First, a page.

Echoing Perry’s point about whether women will help change workplace climate once they reach greater numbers in middle management, Nadya Fouad raised the issue of women in leadership positions. When she presented her research to a large defense industry company that has a technical path, the attendees expressed concerned that women were not seeking those leadership positions. They wondered why: What’s wrong with the women? Fouad reframed the question: What’s wrong with the environment that isn’t supporting women? In talking to the women, their perspective was, why would we want that opportunity? Patenting, she added, may be an opportunity for leadership.
Didion noted that the career pathways of many colleagues at the workshop may no longer exist for women who are getting their degrees now or did so in the recent past. Much has changed—for example, the assumption that a person may stay with one company for 30 years may no longer be true.
Rockwell questioned whether there has ever really been a career pathway. Each of us is responsible for our own career path, she said. When talking to women who are students or are in entry-level positions, she tells them to keep their eyes on their next position and to set their own career path. She urges them to think about where they want to be in one or two years and in five or ten years; that can change along the way, but they need to have that goal in mind.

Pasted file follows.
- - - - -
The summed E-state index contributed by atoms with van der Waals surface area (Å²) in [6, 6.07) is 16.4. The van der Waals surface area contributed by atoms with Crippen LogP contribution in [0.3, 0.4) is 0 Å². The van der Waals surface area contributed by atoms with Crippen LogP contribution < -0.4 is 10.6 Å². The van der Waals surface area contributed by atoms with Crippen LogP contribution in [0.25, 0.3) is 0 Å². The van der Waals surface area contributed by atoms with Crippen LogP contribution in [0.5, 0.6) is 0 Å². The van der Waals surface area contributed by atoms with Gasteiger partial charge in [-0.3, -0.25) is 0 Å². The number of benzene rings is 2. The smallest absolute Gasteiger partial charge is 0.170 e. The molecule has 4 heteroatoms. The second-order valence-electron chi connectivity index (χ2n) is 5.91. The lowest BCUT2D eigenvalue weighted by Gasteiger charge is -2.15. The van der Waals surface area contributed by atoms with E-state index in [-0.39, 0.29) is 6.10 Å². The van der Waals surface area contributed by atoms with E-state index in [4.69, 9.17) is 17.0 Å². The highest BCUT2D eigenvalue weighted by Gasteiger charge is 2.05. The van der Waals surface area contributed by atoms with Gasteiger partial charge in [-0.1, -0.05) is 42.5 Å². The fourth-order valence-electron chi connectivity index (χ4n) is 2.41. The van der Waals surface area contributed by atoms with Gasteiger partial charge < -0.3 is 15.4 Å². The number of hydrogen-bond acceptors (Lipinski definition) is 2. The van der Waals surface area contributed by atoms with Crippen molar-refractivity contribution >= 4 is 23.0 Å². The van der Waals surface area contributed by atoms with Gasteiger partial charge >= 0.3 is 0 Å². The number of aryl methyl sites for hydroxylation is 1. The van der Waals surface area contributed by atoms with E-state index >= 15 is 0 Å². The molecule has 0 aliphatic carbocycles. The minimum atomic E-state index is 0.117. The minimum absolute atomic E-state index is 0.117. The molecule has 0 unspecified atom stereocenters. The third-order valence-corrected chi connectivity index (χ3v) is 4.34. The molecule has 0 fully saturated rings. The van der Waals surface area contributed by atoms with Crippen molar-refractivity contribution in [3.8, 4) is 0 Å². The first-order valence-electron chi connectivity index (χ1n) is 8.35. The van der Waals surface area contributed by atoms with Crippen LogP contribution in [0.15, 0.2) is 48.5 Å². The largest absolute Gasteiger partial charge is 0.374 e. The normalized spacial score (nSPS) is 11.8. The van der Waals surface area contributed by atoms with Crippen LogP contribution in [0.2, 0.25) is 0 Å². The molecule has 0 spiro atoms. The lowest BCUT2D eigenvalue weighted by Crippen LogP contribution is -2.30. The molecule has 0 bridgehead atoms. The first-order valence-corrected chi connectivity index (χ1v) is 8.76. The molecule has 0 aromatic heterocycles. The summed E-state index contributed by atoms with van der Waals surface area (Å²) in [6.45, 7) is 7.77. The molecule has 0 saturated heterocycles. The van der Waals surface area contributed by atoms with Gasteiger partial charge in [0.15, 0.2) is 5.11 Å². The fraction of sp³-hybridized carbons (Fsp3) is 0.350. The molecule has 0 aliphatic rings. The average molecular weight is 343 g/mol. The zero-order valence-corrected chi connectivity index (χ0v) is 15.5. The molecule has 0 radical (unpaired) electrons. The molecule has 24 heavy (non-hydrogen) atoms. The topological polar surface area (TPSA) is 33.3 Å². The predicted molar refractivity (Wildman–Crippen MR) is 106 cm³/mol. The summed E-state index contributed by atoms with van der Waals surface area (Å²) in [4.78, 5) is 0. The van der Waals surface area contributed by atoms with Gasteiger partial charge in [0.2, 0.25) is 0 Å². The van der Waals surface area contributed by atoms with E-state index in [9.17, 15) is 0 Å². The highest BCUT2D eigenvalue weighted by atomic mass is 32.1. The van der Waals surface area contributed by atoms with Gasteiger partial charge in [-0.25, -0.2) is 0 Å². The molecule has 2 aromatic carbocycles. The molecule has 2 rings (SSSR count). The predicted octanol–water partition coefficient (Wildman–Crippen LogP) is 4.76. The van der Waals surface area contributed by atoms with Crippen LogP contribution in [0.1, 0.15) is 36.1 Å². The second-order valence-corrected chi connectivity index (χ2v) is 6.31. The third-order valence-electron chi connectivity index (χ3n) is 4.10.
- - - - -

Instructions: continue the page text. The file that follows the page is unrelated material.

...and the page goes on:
Thompson described civil engineering as a highly entrepreneurial field—many women leave and start their own firms after 10 or 15 years. She also pointed out that engineering careers and the engineering curriculum are increasingly interdisciplinary, and that the discussion was not taking this into account. A person might start as a civil engineer and end up working in a field related to mechanical engineering. Current approaches to counting engineers and engineering careers may not capture these transitions.
Referring back to Hunt’s observation about patenting, a student said she is about to graduate with a degree in mechanical engineering and that it has never entered her mind to pursue a patent. Instead, she plans to go into a leadership position in engineering soon after she graduates. Didion related this observation to the role of faculty: “To what extent do we help students think about careers, and is there a gulf between what we see as seminal markers of career pathways and whether, for example, students would even think about patenting?”
Hunt said she would ask why not, but she also thinks people should do what they’re good at. She cited a friend at Pratt and Whitney who has five patents and believes that women go into management because that’s what they’re good at—they have better people skills compared to male engineers. If that’s what your strength is, you should take advantage of that. On the other hand, if the problem is lack of information or ideas or examples, and that’s why you haven’t considered a more technical path, then that’s a problem that warrants attention.
Cohoon observed that in computing, patenting varies tremendously by company. There is a company element that either encourages patenting as a valuable thing to do or doesn’t mention it, and either assists with it or doesn’t. That is one big variable in women’s patenting. It might never have occurred to you as a student, she said, but if you’re hired by a company that values patenting and values you, then you will be encouraged to patent and assisted with that process.